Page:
"On governing, it's about doing things, accomplishing things, reaching across the aisle and crafting accomplishments." Clinton and Bush came to Washington with records of bipartisanship accomplishment. Through fault of their own and of their enemies, both presidents left the office more polarized than they found it. Part of the problem is something Christie would never admit: It's easier to be bipartisan on the state level, where structural issues that gridlock Washington — redistricting, special-interest money, a lack of familiarity among leaders etc. — don't exist or are less of a problem. Clinton, a Democrat, worked with a largely Democratic state Legislature in Arkansas. As governor of Texas, Bush had little constitutional authority; the Republican Bush would have accomplished little without the help of the powerful lieutenant governor, a Democrat. Obama had barely made a mark in the Illinois Legislature or the U.S. Senate when he famously denounced polarization in his 2004 Democratic National Convention address for nominee John Kerry. "We worship an awesome God in the Blue States, and we don't like federal agents poking around in our libraries in the Red States," Obama said. "We coach Little League in the Blue States, and, yes, we've got some gay friends in the Red States." As president, Obama is more of a captive of polarization in Washington than an enemy of it.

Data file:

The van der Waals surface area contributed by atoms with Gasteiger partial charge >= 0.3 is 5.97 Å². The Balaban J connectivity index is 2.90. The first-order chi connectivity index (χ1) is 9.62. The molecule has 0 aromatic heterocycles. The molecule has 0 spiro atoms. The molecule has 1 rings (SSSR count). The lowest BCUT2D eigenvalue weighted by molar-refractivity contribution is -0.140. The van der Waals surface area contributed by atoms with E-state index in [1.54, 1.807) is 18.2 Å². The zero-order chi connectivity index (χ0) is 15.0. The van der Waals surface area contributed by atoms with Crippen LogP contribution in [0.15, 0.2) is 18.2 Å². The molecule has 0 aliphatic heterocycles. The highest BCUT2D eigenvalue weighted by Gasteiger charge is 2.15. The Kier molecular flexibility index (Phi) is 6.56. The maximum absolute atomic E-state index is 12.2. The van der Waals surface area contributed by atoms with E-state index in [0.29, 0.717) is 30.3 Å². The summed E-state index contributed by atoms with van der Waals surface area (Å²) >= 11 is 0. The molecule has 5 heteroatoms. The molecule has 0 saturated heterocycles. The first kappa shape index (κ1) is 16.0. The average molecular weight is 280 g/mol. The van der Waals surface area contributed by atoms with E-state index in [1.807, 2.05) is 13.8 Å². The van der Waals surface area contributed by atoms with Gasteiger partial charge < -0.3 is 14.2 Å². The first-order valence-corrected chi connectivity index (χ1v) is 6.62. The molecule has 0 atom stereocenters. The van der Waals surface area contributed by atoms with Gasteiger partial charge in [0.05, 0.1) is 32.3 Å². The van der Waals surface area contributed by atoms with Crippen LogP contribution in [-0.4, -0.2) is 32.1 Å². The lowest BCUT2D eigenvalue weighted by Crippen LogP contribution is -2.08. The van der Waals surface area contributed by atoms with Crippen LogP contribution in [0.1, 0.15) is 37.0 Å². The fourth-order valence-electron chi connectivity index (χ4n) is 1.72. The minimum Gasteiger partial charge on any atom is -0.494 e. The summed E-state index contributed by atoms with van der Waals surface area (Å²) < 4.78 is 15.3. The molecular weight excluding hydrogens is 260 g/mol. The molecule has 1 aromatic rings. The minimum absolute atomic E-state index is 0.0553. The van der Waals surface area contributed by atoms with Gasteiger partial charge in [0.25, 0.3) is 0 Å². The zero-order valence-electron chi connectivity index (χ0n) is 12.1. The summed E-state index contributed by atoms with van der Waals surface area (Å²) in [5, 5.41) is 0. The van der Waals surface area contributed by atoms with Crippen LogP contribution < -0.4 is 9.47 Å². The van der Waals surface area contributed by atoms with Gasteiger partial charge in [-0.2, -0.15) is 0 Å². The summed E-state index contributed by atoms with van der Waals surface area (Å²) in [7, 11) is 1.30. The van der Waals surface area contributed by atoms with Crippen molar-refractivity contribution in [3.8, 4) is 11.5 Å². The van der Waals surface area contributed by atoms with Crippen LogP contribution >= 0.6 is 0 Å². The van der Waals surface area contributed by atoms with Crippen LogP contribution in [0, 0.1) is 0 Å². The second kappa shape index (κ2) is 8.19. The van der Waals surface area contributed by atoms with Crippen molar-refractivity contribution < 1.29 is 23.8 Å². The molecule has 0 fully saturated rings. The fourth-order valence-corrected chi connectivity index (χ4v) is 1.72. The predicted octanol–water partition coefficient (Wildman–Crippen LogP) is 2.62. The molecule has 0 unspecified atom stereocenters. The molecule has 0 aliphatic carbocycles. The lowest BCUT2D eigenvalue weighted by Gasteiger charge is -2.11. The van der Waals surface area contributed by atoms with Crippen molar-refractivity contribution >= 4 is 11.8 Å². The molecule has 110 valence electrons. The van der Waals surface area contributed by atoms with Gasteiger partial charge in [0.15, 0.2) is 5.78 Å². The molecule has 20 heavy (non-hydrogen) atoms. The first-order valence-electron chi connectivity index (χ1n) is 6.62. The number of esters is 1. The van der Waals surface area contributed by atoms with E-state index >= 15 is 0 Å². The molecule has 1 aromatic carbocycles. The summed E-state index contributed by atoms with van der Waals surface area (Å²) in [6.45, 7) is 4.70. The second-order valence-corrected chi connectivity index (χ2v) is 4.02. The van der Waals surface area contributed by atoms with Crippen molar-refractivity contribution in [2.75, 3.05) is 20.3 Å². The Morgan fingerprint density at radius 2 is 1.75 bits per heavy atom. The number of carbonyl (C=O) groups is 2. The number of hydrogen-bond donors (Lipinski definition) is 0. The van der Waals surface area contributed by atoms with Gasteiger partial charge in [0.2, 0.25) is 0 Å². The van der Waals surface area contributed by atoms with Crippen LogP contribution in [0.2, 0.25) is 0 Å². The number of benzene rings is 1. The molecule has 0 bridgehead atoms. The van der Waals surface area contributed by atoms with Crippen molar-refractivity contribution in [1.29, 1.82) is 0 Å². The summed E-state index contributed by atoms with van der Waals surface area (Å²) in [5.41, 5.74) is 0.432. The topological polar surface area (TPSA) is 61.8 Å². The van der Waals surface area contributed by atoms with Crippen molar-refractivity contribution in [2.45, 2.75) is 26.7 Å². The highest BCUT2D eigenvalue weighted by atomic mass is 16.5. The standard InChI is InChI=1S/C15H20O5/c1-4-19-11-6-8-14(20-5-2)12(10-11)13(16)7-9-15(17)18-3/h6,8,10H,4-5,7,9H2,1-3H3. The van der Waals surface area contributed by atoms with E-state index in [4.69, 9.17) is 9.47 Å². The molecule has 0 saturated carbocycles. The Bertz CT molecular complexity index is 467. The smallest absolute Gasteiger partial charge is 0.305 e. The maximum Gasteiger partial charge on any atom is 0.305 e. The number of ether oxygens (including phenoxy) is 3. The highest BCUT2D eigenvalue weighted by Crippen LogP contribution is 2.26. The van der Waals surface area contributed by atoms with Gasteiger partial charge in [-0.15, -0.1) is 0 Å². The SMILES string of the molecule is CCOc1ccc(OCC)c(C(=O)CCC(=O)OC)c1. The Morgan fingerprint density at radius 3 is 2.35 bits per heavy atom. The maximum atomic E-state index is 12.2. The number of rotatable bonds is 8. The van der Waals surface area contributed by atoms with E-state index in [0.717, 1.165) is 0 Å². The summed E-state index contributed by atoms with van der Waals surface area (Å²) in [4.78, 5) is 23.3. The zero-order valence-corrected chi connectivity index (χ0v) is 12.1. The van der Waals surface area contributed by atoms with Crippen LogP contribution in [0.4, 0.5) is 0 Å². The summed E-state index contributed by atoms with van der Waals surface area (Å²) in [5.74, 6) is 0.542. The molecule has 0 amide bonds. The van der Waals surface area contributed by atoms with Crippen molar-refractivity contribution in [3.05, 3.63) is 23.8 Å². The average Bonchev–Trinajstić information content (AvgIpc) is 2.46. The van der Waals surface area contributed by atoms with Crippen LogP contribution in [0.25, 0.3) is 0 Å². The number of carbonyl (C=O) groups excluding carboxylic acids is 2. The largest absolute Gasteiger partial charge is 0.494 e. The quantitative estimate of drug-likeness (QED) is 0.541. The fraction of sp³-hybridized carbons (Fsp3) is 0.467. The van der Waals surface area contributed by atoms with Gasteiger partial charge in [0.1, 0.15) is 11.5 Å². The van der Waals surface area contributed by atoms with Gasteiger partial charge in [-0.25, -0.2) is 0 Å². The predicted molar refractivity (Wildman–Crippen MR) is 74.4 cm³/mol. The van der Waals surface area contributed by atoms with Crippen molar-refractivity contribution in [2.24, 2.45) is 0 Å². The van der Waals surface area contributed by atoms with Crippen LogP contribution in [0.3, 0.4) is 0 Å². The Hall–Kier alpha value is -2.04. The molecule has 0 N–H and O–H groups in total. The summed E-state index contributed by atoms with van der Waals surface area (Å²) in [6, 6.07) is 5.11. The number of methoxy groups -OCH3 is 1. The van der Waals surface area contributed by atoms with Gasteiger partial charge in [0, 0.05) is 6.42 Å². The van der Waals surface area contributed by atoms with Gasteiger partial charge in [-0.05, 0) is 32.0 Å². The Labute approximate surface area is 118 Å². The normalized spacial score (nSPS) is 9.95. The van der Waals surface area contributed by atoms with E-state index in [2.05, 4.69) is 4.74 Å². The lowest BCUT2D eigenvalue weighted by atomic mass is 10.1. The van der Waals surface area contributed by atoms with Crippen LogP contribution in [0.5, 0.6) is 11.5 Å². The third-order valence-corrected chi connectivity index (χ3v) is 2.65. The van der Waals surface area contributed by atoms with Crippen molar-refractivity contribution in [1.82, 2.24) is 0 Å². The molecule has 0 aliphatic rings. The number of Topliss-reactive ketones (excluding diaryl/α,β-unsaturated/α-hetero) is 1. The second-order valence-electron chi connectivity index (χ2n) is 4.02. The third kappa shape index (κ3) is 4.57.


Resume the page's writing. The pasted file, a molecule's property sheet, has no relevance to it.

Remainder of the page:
"We need to not pander on these issues. We need to have adults in the room who make decisions based upon controlling violence in our society." Christie defending his support of limited gun control, anathema to Second Amendment purists who dominate the GOP nomination process, reminds me of a campaign trip in 1999 when I asked the Texas governor about efforts by Republicans in Washington to delay payments to the working poor to save money in the 2000 budget. "I don't think they ought to balance their budget on the backs of the poor," Bush replied. The remark angered GOP lawmakers and worried conservative activists, but it helped brand the Texan as a "compassionate conservative." As a candidate in 1992, Clinton criticized a black rapper, and as president, enacted welfare reform, both signals to white middle-class voters that he would not be anchored to liberal ideology. Obama has offered to cut entitlements like Social Security and Medicare, a nod to the middle that enrages liberals.
"What our election was about was a record that showed that we can get the job done: 143,000 new private-sector jobs, reformed pension and benefits, slowed the growth of property taxes, cut business taxes $2.3 billion. You know, reform teacher tenure." Christie wants voters to know he tackled important and complicated issues in New Jersey, because he surely has outsized aspirations for the nation. Clinton ambitiously tried to overhaul the nation's health care system, but failed. Obama succeeded. Bush promised in 2000 to change the way students and schools are measured, and did so as president, with the help of Democratic Sen. Edward Kennedy. Bush later set his sights on war in Iraq and Social Security reform, both flawed policies.